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Discussion in 'Other' started by KenBrace, Nov 5, 2016.
No, it's not the same. But some people wouldn't even know the difference.
The reason the drugs are illegal, and the reason that so little research has been done on the possible uses of various recreational drugs, is that Congress classified all the hallucinogenic drugs as narcotics, along with cocaine and heroin. They also banned research into medical uses of these drugs. This was done... hmm, probably during the 1960s or very early 1970s. I'm fairly sure it was not earlier than 1965. At any rate, it doesn't go back all that far in time. It was in reaction to the sudden surge of multi-drug use in the 1960s.
Yes, it was misguided -- as was much of the recreational drug use. Criminalizing heroin and cocaine was a mistake also, because it placed the supply of these two drugs in the hands of criminal syndicates, and it left the purity of the drug completely uncontrolled. Whether you were injecting cocaine with or without strychnine or something else was anybody's guess.
I don't approve of the use of cocaine, heroin, LSD, meth, ecstasy, and a dozen other drugs, but it would be better public health policy if users could obtain bona fide, pure drugs and use them in safe and sanitary surroundings. Some cities (mostly not in the US) have set up 'shooting galleries where pure (clean) heroin is provided, along with sterile syringes, and a warm (or cool) place to experience the drug.
High powered pain killers are currently epidemic, and were largely obtained through health care channels. That's changing. But whether the pain killers were obtained from a pharmacy or a dealer on the street, the drugs were intensely addictive and the difference between a "proper dose" and a fatal dose wasn't all that great. The death toll from the pain killers is really quite high now. So, legality and cleanliness is no guarantee of safety.
Pot, cocaine and heroin banning was actually motivated by race, as the banning of such drugs hurt groups deemed to be a threat to jobs.
Please explain your reasoning here at a bit greater length.
Heroin was used by Chinese, a threat in the railroad era and afterward. Mexicans used pot and were considered a threat. Blacks were a cheap labor force and used cocaine. Cocaine and pot, at least, made the workers more productive. For instance, pot killed the boredom of doing monotonous work all day.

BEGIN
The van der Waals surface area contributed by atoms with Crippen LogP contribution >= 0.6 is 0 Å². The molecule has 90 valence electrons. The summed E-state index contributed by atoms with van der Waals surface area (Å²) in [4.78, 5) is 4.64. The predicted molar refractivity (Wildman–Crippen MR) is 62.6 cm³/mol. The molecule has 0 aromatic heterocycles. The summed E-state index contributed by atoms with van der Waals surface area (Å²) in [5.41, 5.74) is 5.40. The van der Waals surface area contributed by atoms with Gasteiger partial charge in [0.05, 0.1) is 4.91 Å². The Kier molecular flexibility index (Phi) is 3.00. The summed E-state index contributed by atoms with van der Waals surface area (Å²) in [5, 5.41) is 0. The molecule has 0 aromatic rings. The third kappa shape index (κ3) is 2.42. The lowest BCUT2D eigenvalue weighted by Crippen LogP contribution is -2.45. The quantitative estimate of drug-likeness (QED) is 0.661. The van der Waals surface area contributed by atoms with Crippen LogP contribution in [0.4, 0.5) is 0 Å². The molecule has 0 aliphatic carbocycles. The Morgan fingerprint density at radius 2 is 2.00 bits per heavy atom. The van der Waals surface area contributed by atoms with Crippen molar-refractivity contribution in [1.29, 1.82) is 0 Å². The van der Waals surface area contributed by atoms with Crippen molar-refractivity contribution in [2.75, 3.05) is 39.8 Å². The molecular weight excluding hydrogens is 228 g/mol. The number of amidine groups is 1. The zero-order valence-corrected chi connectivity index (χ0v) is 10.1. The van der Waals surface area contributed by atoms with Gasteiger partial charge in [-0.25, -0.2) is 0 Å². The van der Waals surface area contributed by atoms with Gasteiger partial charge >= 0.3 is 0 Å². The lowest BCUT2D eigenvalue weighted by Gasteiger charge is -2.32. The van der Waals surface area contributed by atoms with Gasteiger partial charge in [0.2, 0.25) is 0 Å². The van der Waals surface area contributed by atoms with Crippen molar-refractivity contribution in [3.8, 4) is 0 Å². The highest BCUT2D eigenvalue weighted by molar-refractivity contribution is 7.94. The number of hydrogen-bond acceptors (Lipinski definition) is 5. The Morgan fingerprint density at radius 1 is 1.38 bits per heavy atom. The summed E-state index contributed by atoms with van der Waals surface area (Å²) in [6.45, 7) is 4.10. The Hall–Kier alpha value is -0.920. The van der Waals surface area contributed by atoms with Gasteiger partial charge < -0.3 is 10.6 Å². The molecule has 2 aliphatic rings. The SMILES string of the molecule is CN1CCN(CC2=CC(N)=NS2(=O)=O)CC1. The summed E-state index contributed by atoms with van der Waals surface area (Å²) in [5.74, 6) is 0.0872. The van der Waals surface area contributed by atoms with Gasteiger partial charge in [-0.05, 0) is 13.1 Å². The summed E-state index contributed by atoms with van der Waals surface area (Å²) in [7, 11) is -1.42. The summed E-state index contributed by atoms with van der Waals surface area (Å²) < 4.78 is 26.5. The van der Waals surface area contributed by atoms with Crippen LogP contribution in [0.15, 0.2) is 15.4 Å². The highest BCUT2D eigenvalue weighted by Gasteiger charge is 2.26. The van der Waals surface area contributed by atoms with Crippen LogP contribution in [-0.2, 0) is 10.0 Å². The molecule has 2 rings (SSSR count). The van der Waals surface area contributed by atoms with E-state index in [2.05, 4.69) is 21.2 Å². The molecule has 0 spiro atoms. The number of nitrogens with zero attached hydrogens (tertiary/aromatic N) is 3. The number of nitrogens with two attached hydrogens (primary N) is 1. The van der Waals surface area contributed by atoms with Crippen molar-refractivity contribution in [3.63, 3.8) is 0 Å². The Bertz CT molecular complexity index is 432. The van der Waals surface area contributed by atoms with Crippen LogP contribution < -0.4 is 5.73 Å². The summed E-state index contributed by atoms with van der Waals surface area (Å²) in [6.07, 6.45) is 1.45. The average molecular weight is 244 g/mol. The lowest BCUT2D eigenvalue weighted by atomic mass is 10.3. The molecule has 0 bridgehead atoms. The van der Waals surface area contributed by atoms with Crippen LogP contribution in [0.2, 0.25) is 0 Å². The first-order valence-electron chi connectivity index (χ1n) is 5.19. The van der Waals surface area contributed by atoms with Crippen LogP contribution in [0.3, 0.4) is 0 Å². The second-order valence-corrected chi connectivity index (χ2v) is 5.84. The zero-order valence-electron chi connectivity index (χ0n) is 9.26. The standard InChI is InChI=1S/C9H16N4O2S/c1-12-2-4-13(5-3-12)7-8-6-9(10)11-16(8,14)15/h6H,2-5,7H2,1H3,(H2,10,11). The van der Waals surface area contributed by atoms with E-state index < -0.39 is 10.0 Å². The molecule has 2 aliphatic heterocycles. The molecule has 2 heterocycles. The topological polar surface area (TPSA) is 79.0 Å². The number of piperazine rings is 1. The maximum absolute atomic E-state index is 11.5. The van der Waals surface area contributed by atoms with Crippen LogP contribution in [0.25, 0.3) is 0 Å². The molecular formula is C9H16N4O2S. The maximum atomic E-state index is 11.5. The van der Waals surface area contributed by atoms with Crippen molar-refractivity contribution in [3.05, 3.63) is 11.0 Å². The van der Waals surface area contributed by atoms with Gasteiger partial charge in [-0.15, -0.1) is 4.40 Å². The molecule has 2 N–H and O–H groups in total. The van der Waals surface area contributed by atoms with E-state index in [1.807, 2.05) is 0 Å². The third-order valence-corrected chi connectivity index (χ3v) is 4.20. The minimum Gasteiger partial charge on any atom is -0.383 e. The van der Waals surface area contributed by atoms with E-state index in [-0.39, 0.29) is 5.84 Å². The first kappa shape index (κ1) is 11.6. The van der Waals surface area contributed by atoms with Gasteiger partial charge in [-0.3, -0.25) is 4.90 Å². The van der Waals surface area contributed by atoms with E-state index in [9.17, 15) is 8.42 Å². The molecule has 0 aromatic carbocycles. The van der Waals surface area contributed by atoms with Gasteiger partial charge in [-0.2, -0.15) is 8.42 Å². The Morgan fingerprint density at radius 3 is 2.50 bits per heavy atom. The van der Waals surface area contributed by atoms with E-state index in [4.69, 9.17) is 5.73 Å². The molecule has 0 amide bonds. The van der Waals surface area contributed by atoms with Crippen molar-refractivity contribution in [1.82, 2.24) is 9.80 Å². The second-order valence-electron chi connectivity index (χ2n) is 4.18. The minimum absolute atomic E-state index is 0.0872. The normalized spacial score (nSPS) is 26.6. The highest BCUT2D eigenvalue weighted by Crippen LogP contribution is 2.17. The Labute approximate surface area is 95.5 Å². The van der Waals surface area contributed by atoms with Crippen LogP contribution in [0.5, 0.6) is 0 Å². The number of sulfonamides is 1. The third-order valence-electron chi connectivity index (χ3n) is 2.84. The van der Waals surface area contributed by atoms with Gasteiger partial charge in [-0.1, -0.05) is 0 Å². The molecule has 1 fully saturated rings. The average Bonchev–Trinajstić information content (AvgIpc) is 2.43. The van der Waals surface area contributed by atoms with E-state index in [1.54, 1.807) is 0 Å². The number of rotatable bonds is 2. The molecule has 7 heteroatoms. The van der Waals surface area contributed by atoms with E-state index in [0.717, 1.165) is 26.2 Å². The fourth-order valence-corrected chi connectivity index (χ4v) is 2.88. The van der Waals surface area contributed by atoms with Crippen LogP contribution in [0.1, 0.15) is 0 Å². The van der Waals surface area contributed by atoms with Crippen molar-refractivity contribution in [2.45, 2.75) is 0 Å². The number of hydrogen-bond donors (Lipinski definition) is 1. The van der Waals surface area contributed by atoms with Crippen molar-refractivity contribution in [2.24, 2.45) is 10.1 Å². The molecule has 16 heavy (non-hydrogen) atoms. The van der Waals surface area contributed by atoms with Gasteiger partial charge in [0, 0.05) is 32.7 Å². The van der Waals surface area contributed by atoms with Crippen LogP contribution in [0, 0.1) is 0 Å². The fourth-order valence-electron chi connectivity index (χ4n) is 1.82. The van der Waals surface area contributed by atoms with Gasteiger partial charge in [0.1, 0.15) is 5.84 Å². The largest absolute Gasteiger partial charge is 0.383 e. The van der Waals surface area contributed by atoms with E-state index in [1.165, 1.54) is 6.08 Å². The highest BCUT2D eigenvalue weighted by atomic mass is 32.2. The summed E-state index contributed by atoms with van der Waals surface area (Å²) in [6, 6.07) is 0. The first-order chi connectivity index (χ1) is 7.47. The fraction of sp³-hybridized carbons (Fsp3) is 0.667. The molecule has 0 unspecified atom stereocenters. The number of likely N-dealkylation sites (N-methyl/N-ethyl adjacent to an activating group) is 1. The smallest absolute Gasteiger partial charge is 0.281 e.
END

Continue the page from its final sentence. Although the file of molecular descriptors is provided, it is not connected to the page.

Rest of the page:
Opium doesn't seem to have prevented the Chinese from getting our railroads built. Maybe they weren't smoking all that much? Like a lot of drugs, the effect is dose dependent. BTW, they weren't using heroin. That was invented by the Bayer Chemical Co. of Wuppertal Germany in 1898. Heroin was derived from Morphine which is made from Opium, which can be smoked, and is a "raw plant" substance.
Quite a few Hmong in Minnesota have small plots of opium which they grow, mostly for medicinal purposes. Older people smoke for pain relief. (this is information from 1995 -- don't know if it is still true.)
Cocaine hydrochloride was discovered in 1862, and by the latter part of the 19th century, early 20th, had found many uses as a anesthetic, a stimulant, an early ingredient in Coca Cola, and was being used widely.
Marijuana became common after the 1910 Revolution in Mexico, and after many people from Mexico came to the US.
The Somalis like to chew khat -- its a leaf of a plant that has either mild stimulant or mild tranquilizing effects -- don't remember which. The Andean Mountain people chewed coca leaves to give them the energy to get up and do what needed to be done at high altitudes. They added a pinch of lime (the mineral, calcium oxide, not the citrus) to the chaw to help extract the cocaine.
I don't think the majority of non-white workers were using the stuff, but the minority gave the majority an excuse to crack down.
Whether occasional use of hallucinogens is "good" or "bad" depends on how often one uses them, what kind of setting one uses them in, what one mixes them with, and what one expects to happen. So I have heard, at least. I haven't experimented very much, and I don't circulate among people who are tuned in to good suppliers at this point.
"Enlightenment" is definitely not a given. Someone might experience that, but more likely they will just experience a trip -- hopefully a good one. I haven't tried it, but my guess is that a certain amount of spiritual preparation probably helps one have an enlightening experience.
Drugs are not a substitute for spiritual discipline. Peyote, LSD, or even cannabis are not going to reliably deliver spiritual enrichment to someone who doesn't know a Buddha from a barrel of beer.
On the other hand, bad things can happen from overuse, mixing drugs, and getting just plain bad drugs that were altered by amateurs. And yes, somebody who is on the verge of a manic attack would do well not to start dropping pills left and right.
I can certainly agree here.
Sorry to ruin the party, but being cynical, I have to say a lot of these illegal drugs are way too strong. It's like giving yourself massive electric shocks. Note, of course, those in bad health should avoid them, but should those in good health stay away?
Yes. Leave the shit alone!
There is not really any evidence for this. Shrooms, LSD, etc. do not fry your brain in any measurable way.
If you are talking about opiates then that is a different story of course.
How about Syd Barrett?
I'm not a fan of psychedelics....they scare me. I have to be in control of my mind at all times...I don't even drink.
YIKES, who wants a bad trip where you jump out of a window? Not me.
Or how about those people you've heard about eating someone's face off while high on bath salts or something...no thanks.